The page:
May 18, 2022

US donates to Kenya two medical electron linear accelerators valued at Sh 250M

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The fight against cancer in the country is set for a boost with the expected arrival of two additional medical electron linear accelerators valued at over 250 million shillings.
The medical equipment, donated by the US government through the International Atomic Energy Agency (IAEA), is expected to supplement ongoing government efforts of enhancing local capacity through investments in cutting-edge technology for cancer treatment and care.
Speaking during a virtual meeting, that brought together senior officials of the Agency as well as representatives from the ministry of health, Health Cabinet Secretary Mutahi Kagwe said the support was welcome especially at a time the cancer menace is devastating many Kenyan families.
“Majority of cancer patients in the country and the region seek treatment services abroad. Therefore, there is an opportunity to intervene from within the country with better investments.” He noted adding that there was a need to up the game in cancer treatment to save lives and cushion vulnerable families from sinking into poverty.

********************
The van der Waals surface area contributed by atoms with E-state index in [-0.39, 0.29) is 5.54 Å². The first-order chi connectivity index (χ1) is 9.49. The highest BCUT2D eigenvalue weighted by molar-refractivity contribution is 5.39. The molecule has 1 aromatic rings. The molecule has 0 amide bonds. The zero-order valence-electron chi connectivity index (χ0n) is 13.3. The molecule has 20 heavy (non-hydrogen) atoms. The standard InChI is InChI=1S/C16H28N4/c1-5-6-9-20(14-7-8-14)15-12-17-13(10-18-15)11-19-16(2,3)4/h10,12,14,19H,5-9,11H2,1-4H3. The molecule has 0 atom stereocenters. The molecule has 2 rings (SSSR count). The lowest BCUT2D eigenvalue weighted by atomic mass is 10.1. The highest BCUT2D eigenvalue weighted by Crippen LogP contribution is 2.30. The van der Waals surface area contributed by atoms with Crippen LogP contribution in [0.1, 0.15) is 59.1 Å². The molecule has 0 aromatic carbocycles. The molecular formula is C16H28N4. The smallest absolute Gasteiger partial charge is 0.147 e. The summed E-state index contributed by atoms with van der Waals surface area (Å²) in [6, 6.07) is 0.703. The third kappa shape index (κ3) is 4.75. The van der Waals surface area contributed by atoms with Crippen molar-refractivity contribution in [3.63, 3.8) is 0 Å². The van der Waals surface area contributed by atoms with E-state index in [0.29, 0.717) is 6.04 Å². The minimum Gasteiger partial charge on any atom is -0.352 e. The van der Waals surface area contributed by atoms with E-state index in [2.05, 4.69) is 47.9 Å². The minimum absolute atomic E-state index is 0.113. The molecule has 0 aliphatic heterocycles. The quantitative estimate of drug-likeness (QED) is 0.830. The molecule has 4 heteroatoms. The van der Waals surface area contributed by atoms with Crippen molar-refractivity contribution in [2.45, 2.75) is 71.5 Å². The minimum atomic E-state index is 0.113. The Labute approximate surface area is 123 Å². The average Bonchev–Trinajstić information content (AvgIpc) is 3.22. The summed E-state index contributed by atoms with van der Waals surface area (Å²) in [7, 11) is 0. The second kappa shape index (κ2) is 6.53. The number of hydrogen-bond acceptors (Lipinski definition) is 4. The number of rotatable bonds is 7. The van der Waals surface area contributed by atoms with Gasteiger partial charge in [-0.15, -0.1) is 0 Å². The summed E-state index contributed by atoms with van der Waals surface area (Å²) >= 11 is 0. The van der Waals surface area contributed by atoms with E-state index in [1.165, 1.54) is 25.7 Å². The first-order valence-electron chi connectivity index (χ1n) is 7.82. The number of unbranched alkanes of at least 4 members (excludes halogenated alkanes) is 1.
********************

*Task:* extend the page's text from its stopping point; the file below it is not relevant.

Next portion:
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Kagwe thanked the agency for its continued support saying the collaboration has left the country better prepared to tackle the challenges posed by cancer. He said Kenya has recorded commendable progress towards this endeavour with the setting up of the Integrated Molecular Imaging Centre at Kenyatta University Teaching, Research and Referral Hospital. The CS said isotopes manufactured at the facility will be sent to 7 other centres.
This even as he observed the need for capacity building of human resources and the management of radioactive materials besides investment in the capacity to detect, isolate and manage radioactive materials at the country’s ports of entry.

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While lauding Kenya for her efforts, IAEA Director, Division for Africa, Department of Technical Cooperation Professor Shaukat Abdulrazak said the agency remains ready to support Kenya in her efforts to expand radiotherapy services and nuclear medicine as well as human resources development in radiation medicine.
He said Kenya is one of the beneficiaries of the Rays of Hope program which is set to be launched in the country in February next year.
Addressing the virtual meeting, the Head of the national cancer control programme at the ministry of health Mary Nyangasi cited a lack of adequate human resources, limited infrastructure for cancer management, limited quality assurance systems for diagnosis and treatment, nuclear medicine support as well as late-stage presentation leading to poor treatment outcomes as some of the challenges faced by the country as it seeks to comprehensively deal with the cancer menace.
Speaking at the same forum, IAEA director, Division of Human health Dr May Abdel Wahab said the agency will provide training opportunities for Kenyan experts to ensure sustained provision of cancer care and treatment.

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